After the meeting

Look at the data

In some cases, you can devise and use a coding system to "score" the data and count the number of times a particular theme is expressed. Experience helps here. But whether you do this or not, try to have more than one person review the results independently. (Because even the best of us have our biases.) Then come together to compare your interpretations and conclusions.

  • What patterns emerge?
  • What are the common themes?
  • What new questions arise?
  • What conclusions seem true?

Resources

Designing and Conducting Focus Group Interviews, by Richard A. Krueger, is concise resource with specific steps and tips on conducting group interviews.

Guidelines for Conducting a Focus Group is provided by Eliot & Associates. In this guide you will find checklists and samples of items such as focus group questions, recruitment flyer, invitee tracking form, introductory remarks, sample consent form, data analysis format, and synthesized report format. This is another excellent and detailed example.

Introduction to Conducting Focus Groups, by NOAA Coastal Services Center, is a comprehensive introduction to key elements and practices that will increase the success of a focus group effort. Topics covered in this publication include focus group basics, preparing for the focus group, developing effective questions, planning the focus group session and analyzing the data.

Review of focus groups

Focus groups allow for informal and frank discussion among individuals who share something in common. For example, a service may choose to facilitate a focus group of customers who recently used our services as a way of learning what is working well about the service and what needs to be improved.

The focus group has re-gained popularity in recent years as an effective feedback method and are a tried and true way to engage populations to learn in-depth information about opinions, perceptions, and experiences. They are a form of qualitative research that embraces group interaction to maximize participant responsiveness and allow for in-depth probing. Focus groups generally are comprised of no more than 8-10 people, last no more than 2-3 hours, and are guided by some open-ended but "focused" questions. Again, an open-ended question is one that requires more than a yes or no answer, and this is important to consider when constructing questions.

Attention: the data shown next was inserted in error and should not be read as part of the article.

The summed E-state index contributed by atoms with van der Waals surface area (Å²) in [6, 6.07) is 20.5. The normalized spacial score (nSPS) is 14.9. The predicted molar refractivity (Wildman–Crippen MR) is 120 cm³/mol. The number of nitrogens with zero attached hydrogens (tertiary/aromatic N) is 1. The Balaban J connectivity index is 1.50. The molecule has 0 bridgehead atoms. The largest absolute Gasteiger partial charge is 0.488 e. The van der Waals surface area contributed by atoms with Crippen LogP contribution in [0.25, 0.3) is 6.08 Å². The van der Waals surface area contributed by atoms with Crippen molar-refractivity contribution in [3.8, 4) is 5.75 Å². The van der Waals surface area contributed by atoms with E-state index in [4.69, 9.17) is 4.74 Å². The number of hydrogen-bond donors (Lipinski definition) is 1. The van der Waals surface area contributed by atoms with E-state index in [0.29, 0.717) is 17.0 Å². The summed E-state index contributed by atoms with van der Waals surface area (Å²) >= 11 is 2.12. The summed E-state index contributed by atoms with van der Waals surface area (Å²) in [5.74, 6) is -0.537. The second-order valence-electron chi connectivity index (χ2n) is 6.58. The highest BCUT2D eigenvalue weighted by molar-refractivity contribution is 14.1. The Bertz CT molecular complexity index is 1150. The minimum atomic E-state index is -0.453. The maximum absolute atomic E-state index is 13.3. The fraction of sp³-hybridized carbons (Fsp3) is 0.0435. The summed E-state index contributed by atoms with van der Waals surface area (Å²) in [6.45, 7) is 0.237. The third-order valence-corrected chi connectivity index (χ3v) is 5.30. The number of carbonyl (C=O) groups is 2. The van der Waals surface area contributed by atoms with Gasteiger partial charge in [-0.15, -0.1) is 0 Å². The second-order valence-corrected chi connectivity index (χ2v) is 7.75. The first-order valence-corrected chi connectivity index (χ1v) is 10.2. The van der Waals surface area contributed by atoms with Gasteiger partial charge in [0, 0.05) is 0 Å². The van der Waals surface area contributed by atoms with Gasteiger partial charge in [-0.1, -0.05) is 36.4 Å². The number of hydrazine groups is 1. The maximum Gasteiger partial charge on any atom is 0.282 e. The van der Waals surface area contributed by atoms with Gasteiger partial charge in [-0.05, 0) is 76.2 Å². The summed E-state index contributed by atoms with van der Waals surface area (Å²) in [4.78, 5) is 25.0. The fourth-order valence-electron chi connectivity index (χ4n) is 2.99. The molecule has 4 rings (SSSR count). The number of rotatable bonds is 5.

It is important to consider a number of issues before conducting a focus group:

  • Will transportation be provided to and from the group? Childcare? Refreshments?
  • A comfortable, nonthreatening atmosphere?
  • How will confidentiality be ensured?
  • Who do we want as group members, and why?
  • In what language will the group be conducted, and what are the implications of this? Do we have a facilitator who can guide without "leading" the group?
  • Will we tape record the group? If not, who will take notes and how will these notes be used?

To be successful, a focus group needs meaningful interaction. During a focus group, the moderator gets the customers to interact with each other in a way that reveals additional information, so every other person can hear and respond to comments. The hallmark of the focus group is open-ended group interaction. Customers can answer in their own words, rather than being forced to give yes or no, multiple choice, or numerical answers. More importantly, people are able to freely react to each other’s responses.

Stimulation is created by the excitement, group support, challenge, new ideas and other features of the interaction. There is an almost irresistible pull to say things that they would ordinarily not reveal. Here are some types of interactions you may see in a well-run focus group:

  • Reaction to each others’ comments
  • Drawing each other out
  • Asking questions you didn’t think to ask
  • Building on each others’ ideas
  • Sparking new ideas
  • Jogging each others’ memories
  • Modifying each others’ comments
  • Filling in-completions and gaps in knowledge
  • Nudging each other out of ruts and habitual thinking
  • Taking opposing positions
  • Persuading each other
  • Changing their opinions

As a result of stimulation, you get more information from the group than you could possibly get from any amount of questioning of individuals.